Its demographic and economic growth is slowing down. Social division is rising. External challenges are demanding a more active China in terms of diplomatic policy from North Korea to Afghanistan as well as Myanmar and other hot regions. China is faced more and more with the dilemma of how to respond to a US delegated and transferable responsibility and to invest in international policy and peace-keeping missions.

At the same time India is making itself known – not only as a great world democratic state but also as a rapidly growing G-20 economy. Demographically India is growing the fastest and is positioning itself even more aggressively as an alternative to the Chinese “Silk Road”. It’s strengthening ties with the US and the EU and agitating the regional political and intellectual elite for an “Asian Davos” dialogue.

“All the same on the eastern front”

Russia will re-elect Vladimir Putin without a vision, without a mission and without a future. Just to survive. A shaky and mobilised nation will be forced to confront and further oppose the US and EU enemies. Yet at the end of 2018 Russia will need to start taking stock of and critically evaluating the Kremlin’s propaganda. People will be faced with news on Russia’s continuing involvement in Ukraine and Syria. The EU and US will continue to apply sanctions on Russia. At the same time, the prospect of a more active development in bilateral relations, which are not impacted by the sanctions, will continue.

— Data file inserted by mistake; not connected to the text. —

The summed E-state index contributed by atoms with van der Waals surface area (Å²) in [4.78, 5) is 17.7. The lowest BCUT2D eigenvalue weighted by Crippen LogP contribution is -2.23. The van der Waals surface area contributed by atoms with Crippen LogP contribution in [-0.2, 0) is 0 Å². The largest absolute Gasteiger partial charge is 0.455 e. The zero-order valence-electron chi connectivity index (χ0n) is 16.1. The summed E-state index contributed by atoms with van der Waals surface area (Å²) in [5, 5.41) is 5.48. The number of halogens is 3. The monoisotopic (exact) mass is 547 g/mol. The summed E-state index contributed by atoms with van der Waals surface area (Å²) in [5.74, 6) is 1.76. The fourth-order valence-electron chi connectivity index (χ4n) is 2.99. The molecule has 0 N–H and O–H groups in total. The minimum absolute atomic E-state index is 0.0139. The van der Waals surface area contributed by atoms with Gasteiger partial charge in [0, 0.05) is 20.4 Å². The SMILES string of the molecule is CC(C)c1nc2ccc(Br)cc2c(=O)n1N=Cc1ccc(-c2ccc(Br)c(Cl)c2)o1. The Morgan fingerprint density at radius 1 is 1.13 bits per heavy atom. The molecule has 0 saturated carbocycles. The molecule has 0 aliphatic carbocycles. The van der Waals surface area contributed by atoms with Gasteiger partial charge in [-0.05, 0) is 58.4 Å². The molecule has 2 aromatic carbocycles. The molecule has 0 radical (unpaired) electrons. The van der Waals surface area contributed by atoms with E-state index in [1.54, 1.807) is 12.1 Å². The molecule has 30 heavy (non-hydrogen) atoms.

In Russia, intellectuals, civil society and even a large part of the oligarchy will start gently (and more ardently in 2019) demanding economic and structural reforms from Mr Putin. He is unwilling but will be forced to talk about it. Due to deep demographic changes and squandering of financial reserves the government will start to implement a highly unpopular pension reform. That will cause discontent not only amongst not only pension-age people.

All of this will limit the prospects of military jaunts. Vladimir Putin will try to portray himself not only as a warmaker but also as a peacemaker. He will publicly and actively engage in the process of reconciliation in Syria and will continue to blame Ukraine for its alleged reluctance to implement the Minsk Agreements.